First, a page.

Stealing never transfers legal ownership. I assume what you are actually asking is whether a thief could successfully cash out stolen stock certificates. To that, the answer is not easily.
All changes in ownership of stock shares have to be registered with the transfer agent for the stock. When you present physical share certificates to a broker for sale, the broker will verify the validity of the certificate with the transfer agent. If the certificates have been reported stolen, all transfers would be blocked. Certificates do have a form for transferring ownership printed on the back, so if they hadn't been reported stolen yet, you could fill out that form and claim that you had bought or been given the certificate by the registered owner. However, you'd have to forge the signatures, and find a corrupt notary, willing to perjure themselves, to attest to the validity of the signatures.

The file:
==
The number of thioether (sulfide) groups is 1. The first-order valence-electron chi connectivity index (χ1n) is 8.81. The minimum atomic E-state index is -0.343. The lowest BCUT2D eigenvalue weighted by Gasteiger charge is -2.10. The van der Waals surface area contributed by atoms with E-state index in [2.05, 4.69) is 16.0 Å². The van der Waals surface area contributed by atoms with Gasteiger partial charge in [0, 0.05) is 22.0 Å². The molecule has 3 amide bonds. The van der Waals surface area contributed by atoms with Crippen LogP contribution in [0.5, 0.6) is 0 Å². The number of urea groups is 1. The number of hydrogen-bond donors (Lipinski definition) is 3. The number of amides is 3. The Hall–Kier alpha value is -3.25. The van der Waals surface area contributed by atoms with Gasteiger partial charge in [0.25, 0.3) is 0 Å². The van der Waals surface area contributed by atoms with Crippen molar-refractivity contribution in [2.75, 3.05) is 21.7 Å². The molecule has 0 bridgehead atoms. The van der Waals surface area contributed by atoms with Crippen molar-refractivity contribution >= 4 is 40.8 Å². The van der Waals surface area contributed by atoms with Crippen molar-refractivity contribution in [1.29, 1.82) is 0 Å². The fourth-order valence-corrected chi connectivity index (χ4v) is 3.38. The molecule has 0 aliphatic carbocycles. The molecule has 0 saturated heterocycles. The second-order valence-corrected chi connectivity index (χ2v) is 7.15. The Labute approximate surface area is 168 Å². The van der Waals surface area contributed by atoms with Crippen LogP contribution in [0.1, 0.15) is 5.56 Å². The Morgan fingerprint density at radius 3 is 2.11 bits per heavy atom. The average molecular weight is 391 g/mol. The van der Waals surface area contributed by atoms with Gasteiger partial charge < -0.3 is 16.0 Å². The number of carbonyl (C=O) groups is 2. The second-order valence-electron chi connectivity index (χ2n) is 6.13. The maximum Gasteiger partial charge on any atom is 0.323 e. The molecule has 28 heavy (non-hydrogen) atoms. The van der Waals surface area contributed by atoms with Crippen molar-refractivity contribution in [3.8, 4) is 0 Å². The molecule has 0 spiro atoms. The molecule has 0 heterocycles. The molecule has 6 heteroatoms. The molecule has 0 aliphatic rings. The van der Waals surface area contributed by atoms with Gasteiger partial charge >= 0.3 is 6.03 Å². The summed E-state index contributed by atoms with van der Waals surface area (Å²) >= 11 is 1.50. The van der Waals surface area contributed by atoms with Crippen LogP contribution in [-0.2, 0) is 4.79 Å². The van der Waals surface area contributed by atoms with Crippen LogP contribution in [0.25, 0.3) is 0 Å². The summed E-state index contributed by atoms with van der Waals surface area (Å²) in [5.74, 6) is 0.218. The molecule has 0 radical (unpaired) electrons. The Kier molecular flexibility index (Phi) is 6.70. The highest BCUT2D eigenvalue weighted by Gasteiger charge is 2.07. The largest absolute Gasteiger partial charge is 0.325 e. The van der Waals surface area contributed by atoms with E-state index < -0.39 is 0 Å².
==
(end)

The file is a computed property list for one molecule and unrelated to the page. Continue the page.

Most other publicly traded financial instruments have similar protections. An exception would be bearer bonds. Bearer bonds are bonds for which ownership of the bond is not tracked, allowing the owner to remain anonymous. Stolen bearer bonds still wouldn't legally belong to the thief, but it would be much easier to get away with passing them off.